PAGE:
There is more than one way to do a poll.
Well read on…
Some time back, Majestic SEO found a great correlation between links to a political candidate’s official page and the result. Well something really interesting has happened between Romney and Obama:
The last month has seen a MASSIVE swing to Mitt Romney. While the polls are suggesting this is a close fought race, the closeness may well be dependent on whether the incumbent’s past “branding” will keep him going past the winning post, because cumulatively, Obama has more sites linking to him than Romney does, but the rate of acquisition suddenly changed last month.
So what has happened?
If we look at links seen during the last 60 days, rather than all time, we can look at the links seen day by day:
As you can see, the whole game seems to have changed immediately before the first Presidential debate. Ever since that point, Mitt Romney seems to have kept up the online brand messaging. Here is the same chart on a cumulative basis.
During the London Mayor election, we used back link history (the way in which website link to each other) as a proxy for opinion between the two main candidates. Boris Johnson – now known around the world after the Olympics – won reasonably convincingly and our graph mapped the opinions of the public well… Spot the similarity?
Boris finally won the elections in London by about 6 points. Right now, I have to predict that unless Obama changes the dynamics a bit, Romney will do rather better than the “pundits” are saying on election day.
…But read on…
Is Crowd-sourcing a better predictor than polling?
Using Majestic SEO as a prediction tool may have some advantages over other more traditional methods.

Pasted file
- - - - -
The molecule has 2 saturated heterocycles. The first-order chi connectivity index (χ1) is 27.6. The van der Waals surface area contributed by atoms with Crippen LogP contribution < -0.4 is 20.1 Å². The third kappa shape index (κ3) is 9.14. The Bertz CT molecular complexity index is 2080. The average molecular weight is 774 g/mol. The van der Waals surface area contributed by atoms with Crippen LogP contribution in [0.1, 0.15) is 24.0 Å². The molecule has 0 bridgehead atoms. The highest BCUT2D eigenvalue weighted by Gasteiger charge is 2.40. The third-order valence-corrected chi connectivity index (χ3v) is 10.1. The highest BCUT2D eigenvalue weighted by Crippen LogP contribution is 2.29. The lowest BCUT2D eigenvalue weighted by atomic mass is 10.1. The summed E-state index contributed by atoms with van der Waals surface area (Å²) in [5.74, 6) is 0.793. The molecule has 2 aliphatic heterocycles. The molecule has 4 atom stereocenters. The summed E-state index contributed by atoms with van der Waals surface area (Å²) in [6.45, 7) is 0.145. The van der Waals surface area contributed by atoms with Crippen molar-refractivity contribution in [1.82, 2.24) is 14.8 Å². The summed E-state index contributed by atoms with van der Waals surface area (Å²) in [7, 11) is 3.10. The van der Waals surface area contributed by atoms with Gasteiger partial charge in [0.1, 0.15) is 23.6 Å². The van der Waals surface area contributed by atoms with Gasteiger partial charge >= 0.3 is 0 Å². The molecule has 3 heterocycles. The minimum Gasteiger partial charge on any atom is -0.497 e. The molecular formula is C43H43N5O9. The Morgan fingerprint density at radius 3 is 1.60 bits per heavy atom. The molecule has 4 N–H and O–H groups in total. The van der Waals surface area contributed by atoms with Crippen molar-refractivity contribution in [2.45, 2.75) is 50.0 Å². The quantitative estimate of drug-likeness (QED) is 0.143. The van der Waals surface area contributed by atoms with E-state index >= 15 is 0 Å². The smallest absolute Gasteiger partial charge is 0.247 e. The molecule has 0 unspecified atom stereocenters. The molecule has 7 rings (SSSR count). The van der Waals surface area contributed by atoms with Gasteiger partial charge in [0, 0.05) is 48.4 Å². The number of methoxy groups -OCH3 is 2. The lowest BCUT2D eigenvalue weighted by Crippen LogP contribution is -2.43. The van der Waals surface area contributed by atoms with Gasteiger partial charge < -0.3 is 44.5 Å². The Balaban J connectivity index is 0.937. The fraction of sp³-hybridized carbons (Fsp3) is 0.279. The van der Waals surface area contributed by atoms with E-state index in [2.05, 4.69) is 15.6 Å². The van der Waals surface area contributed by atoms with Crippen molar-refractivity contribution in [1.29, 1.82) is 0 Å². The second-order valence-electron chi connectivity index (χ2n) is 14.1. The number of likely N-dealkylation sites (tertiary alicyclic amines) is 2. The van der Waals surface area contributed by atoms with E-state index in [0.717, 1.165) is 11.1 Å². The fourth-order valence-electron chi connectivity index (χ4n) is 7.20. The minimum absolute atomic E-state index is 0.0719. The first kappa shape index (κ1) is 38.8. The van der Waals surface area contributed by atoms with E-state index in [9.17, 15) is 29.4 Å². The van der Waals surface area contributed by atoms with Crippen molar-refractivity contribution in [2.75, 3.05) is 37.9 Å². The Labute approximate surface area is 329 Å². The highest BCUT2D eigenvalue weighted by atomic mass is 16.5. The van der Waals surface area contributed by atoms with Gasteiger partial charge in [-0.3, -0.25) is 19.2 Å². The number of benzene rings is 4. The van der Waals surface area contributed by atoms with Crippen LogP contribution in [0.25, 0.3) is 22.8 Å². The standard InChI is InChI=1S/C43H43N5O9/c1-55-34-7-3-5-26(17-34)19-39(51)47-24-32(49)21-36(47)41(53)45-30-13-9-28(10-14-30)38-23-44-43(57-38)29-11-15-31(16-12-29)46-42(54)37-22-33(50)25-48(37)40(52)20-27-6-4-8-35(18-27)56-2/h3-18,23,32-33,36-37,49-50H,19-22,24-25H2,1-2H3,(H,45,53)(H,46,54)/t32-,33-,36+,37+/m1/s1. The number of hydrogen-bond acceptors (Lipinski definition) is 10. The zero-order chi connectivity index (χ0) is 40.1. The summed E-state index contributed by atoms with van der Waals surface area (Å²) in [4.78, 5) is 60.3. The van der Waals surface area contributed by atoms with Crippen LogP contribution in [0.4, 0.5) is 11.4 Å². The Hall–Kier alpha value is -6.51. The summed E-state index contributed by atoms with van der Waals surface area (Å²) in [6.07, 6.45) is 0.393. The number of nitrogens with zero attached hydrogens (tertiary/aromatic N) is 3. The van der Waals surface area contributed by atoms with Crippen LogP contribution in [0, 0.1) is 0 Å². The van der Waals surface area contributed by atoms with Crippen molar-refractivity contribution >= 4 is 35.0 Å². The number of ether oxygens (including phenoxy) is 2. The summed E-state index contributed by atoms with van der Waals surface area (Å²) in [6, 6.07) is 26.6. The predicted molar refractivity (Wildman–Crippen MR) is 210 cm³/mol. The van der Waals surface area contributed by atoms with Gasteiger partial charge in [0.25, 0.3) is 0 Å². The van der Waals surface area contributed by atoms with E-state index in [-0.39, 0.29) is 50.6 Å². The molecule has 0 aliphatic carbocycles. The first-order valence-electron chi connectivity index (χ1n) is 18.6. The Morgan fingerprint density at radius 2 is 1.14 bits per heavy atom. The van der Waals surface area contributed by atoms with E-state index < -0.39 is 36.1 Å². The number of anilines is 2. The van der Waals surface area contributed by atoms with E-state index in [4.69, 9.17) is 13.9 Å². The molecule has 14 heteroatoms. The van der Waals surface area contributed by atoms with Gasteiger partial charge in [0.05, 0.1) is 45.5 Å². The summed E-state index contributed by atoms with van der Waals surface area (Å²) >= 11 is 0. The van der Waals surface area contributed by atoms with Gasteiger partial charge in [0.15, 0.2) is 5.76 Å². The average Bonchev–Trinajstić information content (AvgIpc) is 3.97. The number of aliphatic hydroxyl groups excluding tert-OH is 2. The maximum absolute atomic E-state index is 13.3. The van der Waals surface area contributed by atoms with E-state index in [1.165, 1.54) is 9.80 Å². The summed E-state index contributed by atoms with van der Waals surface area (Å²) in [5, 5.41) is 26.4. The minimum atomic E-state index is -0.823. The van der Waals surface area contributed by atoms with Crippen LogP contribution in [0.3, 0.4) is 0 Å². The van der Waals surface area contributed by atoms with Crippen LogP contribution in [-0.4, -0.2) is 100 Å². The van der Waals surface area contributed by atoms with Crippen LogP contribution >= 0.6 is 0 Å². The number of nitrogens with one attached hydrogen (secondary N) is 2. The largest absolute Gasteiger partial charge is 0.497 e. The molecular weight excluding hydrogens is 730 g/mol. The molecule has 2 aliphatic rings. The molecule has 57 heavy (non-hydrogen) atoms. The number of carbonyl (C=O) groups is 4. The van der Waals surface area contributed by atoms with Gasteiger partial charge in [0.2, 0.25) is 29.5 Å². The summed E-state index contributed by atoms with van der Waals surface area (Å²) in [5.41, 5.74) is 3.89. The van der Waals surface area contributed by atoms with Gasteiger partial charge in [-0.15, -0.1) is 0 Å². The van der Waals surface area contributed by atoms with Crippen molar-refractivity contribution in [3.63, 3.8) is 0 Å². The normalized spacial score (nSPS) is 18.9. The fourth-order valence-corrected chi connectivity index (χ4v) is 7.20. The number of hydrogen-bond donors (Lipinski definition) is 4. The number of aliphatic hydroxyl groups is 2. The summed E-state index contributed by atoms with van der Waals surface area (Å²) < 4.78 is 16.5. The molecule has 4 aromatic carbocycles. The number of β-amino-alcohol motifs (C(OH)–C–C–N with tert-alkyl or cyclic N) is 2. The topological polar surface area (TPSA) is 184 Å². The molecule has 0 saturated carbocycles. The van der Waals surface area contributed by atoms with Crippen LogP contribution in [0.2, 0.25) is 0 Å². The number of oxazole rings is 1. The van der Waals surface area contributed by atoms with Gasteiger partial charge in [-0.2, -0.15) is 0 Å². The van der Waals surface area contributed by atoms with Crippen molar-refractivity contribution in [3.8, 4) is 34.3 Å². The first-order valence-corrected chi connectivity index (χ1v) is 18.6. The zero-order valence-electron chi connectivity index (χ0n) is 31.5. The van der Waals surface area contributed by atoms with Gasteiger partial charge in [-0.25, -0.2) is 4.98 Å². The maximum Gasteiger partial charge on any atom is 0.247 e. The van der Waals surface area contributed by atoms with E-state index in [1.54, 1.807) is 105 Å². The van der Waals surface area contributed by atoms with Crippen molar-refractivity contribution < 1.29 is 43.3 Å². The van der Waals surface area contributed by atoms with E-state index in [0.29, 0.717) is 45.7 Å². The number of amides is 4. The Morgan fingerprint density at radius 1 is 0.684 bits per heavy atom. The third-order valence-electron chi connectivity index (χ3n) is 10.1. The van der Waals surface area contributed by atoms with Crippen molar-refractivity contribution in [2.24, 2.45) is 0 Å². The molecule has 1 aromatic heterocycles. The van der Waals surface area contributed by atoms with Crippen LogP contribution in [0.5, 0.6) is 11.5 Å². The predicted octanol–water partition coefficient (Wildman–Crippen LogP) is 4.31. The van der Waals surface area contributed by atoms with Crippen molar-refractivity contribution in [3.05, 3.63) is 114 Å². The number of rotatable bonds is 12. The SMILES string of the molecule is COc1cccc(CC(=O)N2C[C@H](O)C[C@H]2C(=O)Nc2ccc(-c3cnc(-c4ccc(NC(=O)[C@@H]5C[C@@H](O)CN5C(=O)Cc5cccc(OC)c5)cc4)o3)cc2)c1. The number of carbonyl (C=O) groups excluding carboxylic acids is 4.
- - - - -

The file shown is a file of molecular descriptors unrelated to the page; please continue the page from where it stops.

- The data contains a massive sample. Majestic SEO sees about 3 billion URLs every day
- The data is international in nature, but since all URLs are checked against a Geo-targeting database, detailed analysis could break down data by country. (In this case, the data is US centric mainly because of the subject matter and the two sites compared.
- The data is FAST! We update our index constantly although these charts are currently being updated every day, other data updates most hours.
- The polling does not JUST have to be looking at electoral Maths. Many other concepts can be visualized through link analysis.
…but read on…
This data was collected at a top level. At the top level it is only a good predictor if the data was not manipulated. In a democratic election, manipulation is infact the whole name of the game! Knowing where all these links came from may dramatically change one’s opinion on what this data means. Luckily, we can easily see where Mitt Romney acquired all his links over a three day period through the New links tab on our Site Explorer. OK – this requires a $49 subscription… but that’s GOT to be cheaper than phoning 3,000 people to try and get a sample.
You are welcome to register with Majestic (it only takes a minute) to see where these thousands of links came from. If you are just here for the read, here are a few:
- There were some on CNN
- There were some on The Atlantic
- There is one to Mitt Romney’s shop… on the GOP Privacy page! (Oh… the irony)
However – closer inspection reveals that the vast majority of links came and went in the same day (or over a short period). This suggests a specific form of marketing – a heavy PR campaign – which resulted in a spike in the results which rapidly left the home page of websites, but may still be on these news and blog sites somewhere:
So I take my hat off to a PR/SEO team that must have spent years preparing that push. I am sure it had an effect, but because the links arrived SO quickly, they stand out and in this instance may not represent the change in fortunes Mitt Romney may have hoped for and suggested at the top level analysis. Even so – the idea of using link analysis to predict an election still holds true. Just beware of wild spikes.
If you are interested in other ways in which Majestic SEO’s data might be useful within your own predictive modelling, either consider a web based account or contact Majestic’s support for more information about our Enterprise level APIs.
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